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South Asia in 1947: Broadening Perspectives Workshop, Call for Papers

By Josh Allen - March 20, 2017 (0 comments)

By Aashique Iqbal and Radha Kapuria (conference organisers)

2017 marks the 70th anniversary of perhaps the most important year of South Asia’s 20th century. The year saw the end of the British rule in India and the creation of the independent dominions of India and Pakistan. As was pointed out for another equally turbulent time, 1947 was a year in which “decades
happened.” The passing of nearly two centuries of colonial rule was accompanied by mass violence, the
movement of populations, the establishment of new institutions and the reconfiguration of South Asian
polities oriented towards new centralising nationalisms. The Partition of British India between India and
Pakistan has come to mark a watershed in histories of the period due to its immense scale, and its often
tragic consequences for millions of people in both the newly independent states. 1947 was also significant
for a bevy of other reasons such as the transformation of colonial subjects into citizens, the integration of
the princely states, the consolidation of constituent assemblies, the militarisation of South Asia, and the
entry onto the world stage of two states representing nearly a fourth of humanity, to name a few. Seven
decades give us sufficient distance to consider the consequential year of 1947 from a broader, extraPartition
perspective.

Our one-day long workshop, taking place at the IHR (University of London Senate House) on 12th June 2017, aims to explore the consequences of 1947 for South Asian history seventy
years on. We invite paper proposals that throw new light on the Partition of British India. We are also
especially keen to encourage proposals dealing with other aspects of 1947, which include but are not
limited to:

*Decolonisation in South Asia
*Warfare and conflict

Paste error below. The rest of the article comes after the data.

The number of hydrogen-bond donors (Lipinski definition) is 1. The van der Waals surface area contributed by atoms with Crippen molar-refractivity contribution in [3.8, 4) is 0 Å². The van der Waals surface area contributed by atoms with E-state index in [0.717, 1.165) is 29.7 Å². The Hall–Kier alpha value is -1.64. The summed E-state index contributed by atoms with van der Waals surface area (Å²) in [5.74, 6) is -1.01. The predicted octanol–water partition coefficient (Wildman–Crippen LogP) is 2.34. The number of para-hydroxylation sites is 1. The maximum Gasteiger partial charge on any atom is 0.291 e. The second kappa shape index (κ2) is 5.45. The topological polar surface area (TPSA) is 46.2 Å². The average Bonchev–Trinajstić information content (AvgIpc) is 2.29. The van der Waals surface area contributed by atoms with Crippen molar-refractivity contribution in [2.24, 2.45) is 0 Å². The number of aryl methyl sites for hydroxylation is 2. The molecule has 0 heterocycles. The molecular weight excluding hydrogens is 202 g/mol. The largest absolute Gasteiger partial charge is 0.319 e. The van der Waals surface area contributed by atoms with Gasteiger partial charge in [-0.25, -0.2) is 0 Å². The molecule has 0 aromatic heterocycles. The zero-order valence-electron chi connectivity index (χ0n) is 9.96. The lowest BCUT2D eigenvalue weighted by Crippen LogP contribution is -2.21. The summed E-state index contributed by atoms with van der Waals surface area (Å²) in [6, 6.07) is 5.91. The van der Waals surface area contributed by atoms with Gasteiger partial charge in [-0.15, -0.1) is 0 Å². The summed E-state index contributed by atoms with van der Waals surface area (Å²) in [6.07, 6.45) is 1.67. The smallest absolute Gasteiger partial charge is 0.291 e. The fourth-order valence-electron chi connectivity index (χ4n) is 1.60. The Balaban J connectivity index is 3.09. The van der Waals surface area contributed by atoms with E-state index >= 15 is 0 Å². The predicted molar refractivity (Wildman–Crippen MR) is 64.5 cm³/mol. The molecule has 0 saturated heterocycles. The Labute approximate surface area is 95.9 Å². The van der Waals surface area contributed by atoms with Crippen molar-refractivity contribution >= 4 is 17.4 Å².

*The Princely States
*Regional histories
*Reconfigurations of intra/inter-South Asian territorial boundaries
*Art and Culture
*Political thought
*Historiographies of 1947
*India and/or Pakistan, and the world
*Popular movements
*The experience of groups and/or regions outside/contesting ‘mainstream’ Indian and Pakistani
nationalisms

Paper Proposals of no more than 300 words along with a one-page CV should be emailed to
1947workshop@gmail.com. Panel proposals for groups of three or four speakers are also welcome. These should in addition to individual CVs and abstracts, also include a panel proposal of no more than 500 words.

The University of Oxford’s Dr. Yasmin Khan has been confirmed as keynote speaker.

The deadline for submissions is 15 April 2017. There will be no registration fees. Unfortunately we
may not be able to provide any support for travel and accommodation.

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logo, copyright the Past & Present Society (2017)

"Living Well and Dying Well in the Early Modern World" a call for papers

By Josh Allen - March 13, 2017 (0 comments)

by Sarah-Jayne Ainsworth, Harry McCarthy, Josh Rhodes (conference organisers)

Following the success of our inaugural conference last year, the Centre for Early Modern Studies at the University of Exeter is pleased to announce our second annual postgraduate conference. This two-day conference will explore the varied aspects of life and death and their representations in art, literature, and culture between 1500 and 1800, and we welcome proposals for twenty-minute papers from postgraduate students in any humanities discipline. The conference will take place between 15-16th June at the University of Exeter’s Streatham campus.